A protester throws a petrol bomb at the trade union building in Odessa May 2, 2014. At least 38 people were killed in a fire in the trade union building in the center of Ukraine's southern port city of Odessa, regional police said.
More than 40 people were killed in Odessa on Friday, most caught in a building set on fire after pro-Russian activists and supporters of Ukrainian unity fought running battles across the southern port city.
In the worst violence in the Black Sea port since President Viktor Yanukovich was ousted in February, police said 38 people had choked to death on smoke or were killed when jumping out of windows after the trade union building was set on fire.
The opposing sides in a battle that is being repeated in other parts of Ukraine, especially in its east, have clashed before in Odessa, but the violence has never before resulted in deaths. Some residents say they fear some may now seek retribution.
Earlier, the police said at least four men had been killed in fighting after a march by the pro-Kiev demonstrators was ambushed. Petrol bombs, paving stones and explosive devices were thrown during the clashes, they said.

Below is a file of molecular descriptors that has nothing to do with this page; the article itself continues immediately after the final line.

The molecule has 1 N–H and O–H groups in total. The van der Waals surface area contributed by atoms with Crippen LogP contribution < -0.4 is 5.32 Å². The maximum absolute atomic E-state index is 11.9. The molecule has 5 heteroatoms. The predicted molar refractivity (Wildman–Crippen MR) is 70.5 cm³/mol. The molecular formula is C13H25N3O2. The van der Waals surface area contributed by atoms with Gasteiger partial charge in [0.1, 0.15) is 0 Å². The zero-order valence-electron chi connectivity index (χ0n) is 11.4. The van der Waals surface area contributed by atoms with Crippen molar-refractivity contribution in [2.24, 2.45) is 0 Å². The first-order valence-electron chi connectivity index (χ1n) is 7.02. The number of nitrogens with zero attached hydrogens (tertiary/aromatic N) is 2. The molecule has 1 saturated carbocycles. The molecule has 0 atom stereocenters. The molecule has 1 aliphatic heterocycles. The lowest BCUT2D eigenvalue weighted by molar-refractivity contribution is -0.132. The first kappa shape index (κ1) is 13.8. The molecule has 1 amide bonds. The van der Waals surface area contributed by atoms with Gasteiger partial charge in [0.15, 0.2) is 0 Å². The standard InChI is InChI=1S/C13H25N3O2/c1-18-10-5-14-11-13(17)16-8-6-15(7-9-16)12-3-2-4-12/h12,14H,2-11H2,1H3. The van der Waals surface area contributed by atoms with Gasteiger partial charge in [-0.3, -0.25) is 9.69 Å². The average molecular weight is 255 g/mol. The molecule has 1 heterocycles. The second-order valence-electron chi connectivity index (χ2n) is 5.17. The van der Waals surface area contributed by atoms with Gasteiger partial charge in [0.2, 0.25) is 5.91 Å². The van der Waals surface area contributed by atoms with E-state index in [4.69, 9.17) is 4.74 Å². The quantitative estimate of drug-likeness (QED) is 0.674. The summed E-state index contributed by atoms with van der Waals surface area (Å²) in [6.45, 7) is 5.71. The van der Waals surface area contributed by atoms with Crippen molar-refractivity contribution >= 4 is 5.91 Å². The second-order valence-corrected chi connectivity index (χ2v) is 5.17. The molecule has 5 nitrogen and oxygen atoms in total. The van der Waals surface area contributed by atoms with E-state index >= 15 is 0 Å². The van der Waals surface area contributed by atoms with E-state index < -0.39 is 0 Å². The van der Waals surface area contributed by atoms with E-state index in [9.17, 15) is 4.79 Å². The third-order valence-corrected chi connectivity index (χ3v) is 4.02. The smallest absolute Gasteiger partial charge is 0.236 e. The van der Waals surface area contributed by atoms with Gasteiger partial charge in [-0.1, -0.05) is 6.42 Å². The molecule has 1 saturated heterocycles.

Waving the blue and yellow Ukrainian flag, wearing helmets and holding batons, thousands of Ukrainians took to the streets to march in support of the European path taken by Kiev. Some were supporters of the local football team, Chornomorets.
In an attack tinged with football rivalry, pro-Russian activists, many wearing the colors of team Metalist from the eastern Kharkiv region, waded into the crowd.
Police soon lost control. They said the trade union building was later set alight.
Dmytro Spivak, a local parliamentarian, told Ukrainian television that at least six young supporters of the authorities in Kiev had been killed in the fighting.
"It is abundantly clear that the pro-Russian side was very well armed, well organized and that this action was planned long ago," he said, adding the police did little to stop the clashes.
"I will say one thing to (Russian President Vladimir) Putin; forget about Odessa."
Ukraine's new pro-Western leaders have accused Moscow of supporting pro-Russian groups to try to destabilize a country desperately trying to recover from months of upheaval that led to the toppling of Yanukovich.
The Kremlin denies playing any role in the uprisings in the east and south of Ukraine, saying Russian-speakers there are simply protecting their rights against possible assault by Kiev's pro-Western leaders.